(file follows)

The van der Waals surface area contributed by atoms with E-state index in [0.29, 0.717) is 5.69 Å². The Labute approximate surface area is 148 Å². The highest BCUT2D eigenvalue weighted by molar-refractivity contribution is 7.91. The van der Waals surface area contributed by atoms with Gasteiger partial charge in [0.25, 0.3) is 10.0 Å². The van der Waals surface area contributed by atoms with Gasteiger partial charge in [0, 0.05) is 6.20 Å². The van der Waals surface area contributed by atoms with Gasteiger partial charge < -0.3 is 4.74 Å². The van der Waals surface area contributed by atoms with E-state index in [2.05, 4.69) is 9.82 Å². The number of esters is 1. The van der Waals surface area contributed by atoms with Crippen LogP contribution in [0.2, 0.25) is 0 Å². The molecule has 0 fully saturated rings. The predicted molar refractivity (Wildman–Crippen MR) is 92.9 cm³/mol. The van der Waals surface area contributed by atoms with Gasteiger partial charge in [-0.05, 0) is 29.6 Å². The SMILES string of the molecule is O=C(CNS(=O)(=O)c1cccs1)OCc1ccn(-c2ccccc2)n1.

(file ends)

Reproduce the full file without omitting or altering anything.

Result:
The van der Waals surface area contributed by atoms with E-state index in [0.29, 0.717) is 5.69 Å². The Labute approximate surface area is 148 Å². The highest BCUT2D eigenvalue weighted by molar-refractivity contribution is 7.91. The van der Waals surface area contributed by atoms with Gasteiger partial charge in [0.25, 0.3) is 10.0 Å². The van der Waals surface area contributed by atoms with Gasteiger partial charge in [0, 0.05) is 6.20 Å². The van der Waals surface area contributed by atoms with Gasteiger partial charge < -0.3 is 4.74 Å². The van der Waals surface area contributed by atoms with E-state index in [2.05, 4.69) is 9.82 Å². The number of esters is 1. The van der Waals surface area contributed by atoms with Crippen LogP contribution in [0.2, 0.25) is 0 Å². The molecule has 0 fully saturated rings. The predicted molar refractivity (Wildman–Crippen MR) is 92.9 cm³/mol. The van der Waals surface area contributed by atoms with Gasteiger partial charge in [-0.05, 0) is 29.6 Å². The SMILES string of the molecule is O=C(CNS(=O)(=O)c1cccs1)OCc1ccn(-c2ccccc2)n1.